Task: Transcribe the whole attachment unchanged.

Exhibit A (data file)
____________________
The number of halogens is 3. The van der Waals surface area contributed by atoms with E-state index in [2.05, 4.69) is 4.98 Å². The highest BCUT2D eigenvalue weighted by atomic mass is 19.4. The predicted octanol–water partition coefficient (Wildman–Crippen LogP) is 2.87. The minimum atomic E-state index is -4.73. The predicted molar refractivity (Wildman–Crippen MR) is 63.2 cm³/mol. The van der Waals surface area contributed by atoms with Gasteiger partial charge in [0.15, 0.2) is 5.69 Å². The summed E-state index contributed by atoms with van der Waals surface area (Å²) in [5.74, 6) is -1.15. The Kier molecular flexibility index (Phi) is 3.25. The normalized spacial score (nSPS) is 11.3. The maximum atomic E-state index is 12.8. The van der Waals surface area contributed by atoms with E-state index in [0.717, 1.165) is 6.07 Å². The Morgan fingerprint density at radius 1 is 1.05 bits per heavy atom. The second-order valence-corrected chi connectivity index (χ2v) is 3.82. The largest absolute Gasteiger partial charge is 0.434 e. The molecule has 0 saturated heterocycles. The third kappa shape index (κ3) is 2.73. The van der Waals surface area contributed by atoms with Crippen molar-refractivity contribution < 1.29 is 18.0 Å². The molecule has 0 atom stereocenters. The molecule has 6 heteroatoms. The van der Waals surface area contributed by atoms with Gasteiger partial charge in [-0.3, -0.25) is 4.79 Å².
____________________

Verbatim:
The number of halogens is 3. The van der Waals surface area contributed by atoms with E-state index in [2.05, 4.69) is 4.98 Å². The highest BCUT2D eigenvalue weighted by atomic mass is 19.4. The predicted octanol–water partition coefficient (Wildman–Crippen LogP) is 2.87. The minimum atomic E-state index is -4.73. The predicted molar refractivity (Wildman–Crippen MR) is 63.2 cm³/mol. The van der Waals surface area contributed by atoms with Gasteiger partial charge in [0.15, 0.2) is 5.69 Å². The summed E-state index contributed by atoms with van der Waals surface area (Å²) in [5.74, 6) is -1.15. The Kier molecular flexibility index (Phi) is 3.25. The normalized spacial score (nSPS) is 11.3. The maximum atomic E-state index is 12.8. The van der Waals surface area contributed by atoms with E-state index in [0.717, 1.165) is 6.07 Å². The Morgan fingerprint density at radius 1 is 1.05 bits per heavy atom. The second-order valence-corrected chi connectivity index (χ2v) is 3.82. The largest absolute Gasteiger partial charge is 0.434 e. The molecule has 0 saturated heterocycles. The third kappa shape index (κ3) is 2.73. The van der Waals surface area contributed by atoms with Crippen molar-refractivity contribution < 1.29 is 18.0 Å². The molecule has 0 atom stereocenters. The molecule has 6 heteroatoms. The van der Waals surface area contributed by atoms with Gasteiger partial charge in [-0.3, -0.25) is 4.79 Å².